0

Each year I put some money into my FSA which will allow me to pay for prescriptions (and other medical costs) tax free. The problem is, you lose any amount not used by the end of the year (or shortly thereafter). Now some places for some reason will let you carry some of it over.

I am wondering, what happens to all the money you don't use? Does the government just take it from you? As an aside, why do some places let you carry some over and some not? I thought it was a federal rule.

  • 1
    HSA (Health Savings Account) funds do NOT expire and roll over year to year. Perhaps you mean FSA? – Nosjack Nov 5 at 14:02
  • Maybe? Whichever one it is you have to use by the end of the year. I guess FSA. – Anthony L Chamberlain Nov 5 at 14:06
1

So I am wondering, what happens to all the money you don't use?

They go back to your employer, which can use it to decrease administrative costs in future years, increase coverage, or refund it to employees (through a refund would be a taxable event). I believe they have to use the same option for all employees, so you can't, say, request a refund if your employer chooses to use it to decrease costs.

As an aside, why do some places let you carry some over and some not?

FSA providers now have two options: a 2.5 month "grace period" or a $500 rollover option. Depending on which option your FSA allows, you can either roll over $500 from one year to the next, or you can claim expenses incurred through March 15th of the next year.

  • The IRS rules seem to say that refunds are only allowed for employees called into active military duty. irs.gov/publications/p969#en_US_2018_publink1000204189 – Nosjack Nov 5 at 14:20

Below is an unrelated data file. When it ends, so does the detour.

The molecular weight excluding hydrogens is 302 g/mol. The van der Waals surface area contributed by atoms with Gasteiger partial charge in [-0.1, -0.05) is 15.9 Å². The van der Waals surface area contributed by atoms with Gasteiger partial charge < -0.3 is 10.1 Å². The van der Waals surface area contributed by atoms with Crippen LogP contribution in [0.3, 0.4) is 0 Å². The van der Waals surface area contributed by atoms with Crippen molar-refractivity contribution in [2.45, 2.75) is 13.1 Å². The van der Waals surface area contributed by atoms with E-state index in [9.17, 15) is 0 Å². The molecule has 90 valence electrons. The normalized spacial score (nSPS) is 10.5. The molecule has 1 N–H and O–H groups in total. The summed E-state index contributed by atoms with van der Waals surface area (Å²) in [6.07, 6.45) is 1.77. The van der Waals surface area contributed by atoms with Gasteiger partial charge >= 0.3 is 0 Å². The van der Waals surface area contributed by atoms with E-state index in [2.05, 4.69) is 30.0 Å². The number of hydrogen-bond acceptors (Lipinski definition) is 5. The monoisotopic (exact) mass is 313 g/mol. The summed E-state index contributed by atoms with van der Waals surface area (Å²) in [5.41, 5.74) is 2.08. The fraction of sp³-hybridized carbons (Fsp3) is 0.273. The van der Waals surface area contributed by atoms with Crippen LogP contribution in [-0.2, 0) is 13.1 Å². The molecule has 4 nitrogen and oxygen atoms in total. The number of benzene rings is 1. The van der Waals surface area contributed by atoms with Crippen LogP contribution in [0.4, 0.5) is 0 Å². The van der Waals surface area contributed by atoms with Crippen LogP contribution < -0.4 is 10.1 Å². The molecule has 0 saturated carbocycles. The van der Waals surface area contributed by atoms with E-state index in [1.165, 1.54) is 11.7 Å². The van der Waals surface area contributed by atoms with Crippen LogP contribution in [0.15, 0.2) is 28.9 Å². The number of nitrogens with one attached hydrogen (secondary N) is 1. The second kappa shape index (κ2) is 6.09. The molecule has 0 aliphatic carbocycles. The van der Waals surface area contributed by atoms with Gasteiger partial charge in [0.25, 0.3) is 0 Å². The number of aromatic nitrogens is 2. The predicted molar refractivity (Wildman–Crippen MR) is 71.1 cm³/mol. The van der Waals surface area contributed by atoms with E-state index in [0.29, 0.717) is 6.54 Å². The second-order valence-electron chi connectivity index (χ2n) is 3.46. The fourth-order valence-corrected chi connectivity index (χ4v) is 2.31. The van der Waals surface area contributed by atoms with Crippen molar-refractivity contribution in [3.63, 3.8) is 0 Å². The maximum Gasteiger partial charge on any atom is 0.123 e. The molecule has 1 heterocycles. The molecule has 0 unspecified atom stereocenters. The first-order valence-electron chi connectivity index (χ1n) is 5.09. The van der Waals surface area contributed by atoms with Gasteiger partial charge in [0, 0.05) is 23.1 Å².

• @Nosjack Thanks - I believe that's true for individual refunds, but employers can choose to refund the excess to all employees either equally or proportional to their contributions. – D Stanley Nov 5 at 14:27
1

It appears you are talking about FSAs (Flexible Spending Accounts), rather than HSAs (Health Savings Accounts). An HSA has none of the restrictions you mention.

So I am wondering, what happens to all the money you don't use? Does the government just take it from you?

The employer gets back whatever money you do not use. They often use this money to:

  • Cover the administrative costs of the FSA or other employer payed benefits.
  • Cover the cost of people using FSA funds and then leaving their job early.

why do some places let you carry some over and some not? I thought it was a federal rule.

It is a federal rule, but the employer can choose:

  • Rollover max of $500 to the next year's FSA.
  • Give the employee a grace period of up to two and a half months past the end of the calendar year to use the funds.

The employer can do neither or one of these options, not both.

Your Answer

By clicking “Post Your Answer”, you agree to our terms of service, privacy policy and cookie policy

Not the answer you're looking for? Browse other questions tagged or ask your own question.